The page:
I saw my first opera in Wexford precisely fifty years ago, in 1971 when I was sixteen. Those of us in school who wanted to go to the dress rehearsal of the opera had to assemble every afternoon before study to listen to a recording and have the story explained.

I have a clear memory of the stereo record-player being rigged up and the light from the sea shining through the long windows in a seldom-used room of one of the front buildings in the old St Peter’s College. The opera was The Pearl Fishers. At home, we had a record of John McCormack singing the famous duet with a baritone. The soprano in Wexford that year was to be Christiane Eda-Pierre.

The yellowish lighting of the opening scene is vivid in my mind, and the extraordinary precision of the singing of the chorus and the heightened emotion. As I write this, the word motif comes back to me. In the talks about the opera each afternoon, we were told to watch for motifs, but that did not sink in.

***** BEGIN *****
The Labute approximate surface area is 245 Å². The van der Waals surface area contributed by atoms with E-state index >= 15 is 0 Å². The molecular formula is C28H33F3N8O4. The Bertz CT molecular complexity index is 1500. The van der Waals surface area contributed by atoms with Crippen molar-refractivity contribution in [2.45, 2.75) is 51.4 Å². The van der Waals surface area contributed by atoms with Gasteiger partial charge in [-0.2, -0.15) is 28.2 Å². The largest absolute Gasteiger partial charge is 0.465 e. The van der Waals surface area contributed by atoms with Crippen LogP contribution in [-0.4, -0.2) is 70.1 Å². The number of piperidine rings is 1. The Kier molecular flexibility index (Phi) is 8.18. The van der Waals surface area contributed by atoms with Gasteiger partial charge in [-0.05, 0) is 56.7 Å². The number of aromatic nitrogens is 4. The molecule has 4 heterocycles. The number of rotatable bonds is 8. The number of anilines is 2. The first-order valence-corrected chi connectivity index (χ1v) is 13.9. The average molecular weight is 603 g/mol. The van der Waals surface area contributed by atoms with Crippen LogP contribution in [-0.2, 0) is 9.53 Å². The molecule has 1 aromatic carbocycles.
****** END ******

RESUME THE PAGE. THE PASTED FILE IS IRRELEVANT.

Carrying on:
Now, as I sat in the old Theatre Royal in Wexford, I recognised the motif which came before the first duet and I was ready for those soaring moments when the two voices merge and move apart and compete and merge again.

The Mines of Sulphur by Bennet, at Wexford Festival Opera in 2008. Picture: Clive Barda / Arenapal
The Mines of Sulphur by Bennet, at Wexford Festival Opera in 2008. Picture: Clive Barda / Arenapal

What is extraordinary about the Wexford Festival Opera is how much has changed, but how much the sacred core has been preserved. The Festival is longer; the opera house is new. But there is something wonderful and special about walking those streets in your best clothes on those Festival nights, when you know that you are going to see an opera you will probably never see again, an opera that deserves to be better known, or has strange and interesting flaws or contains hidden, forgotten treasures.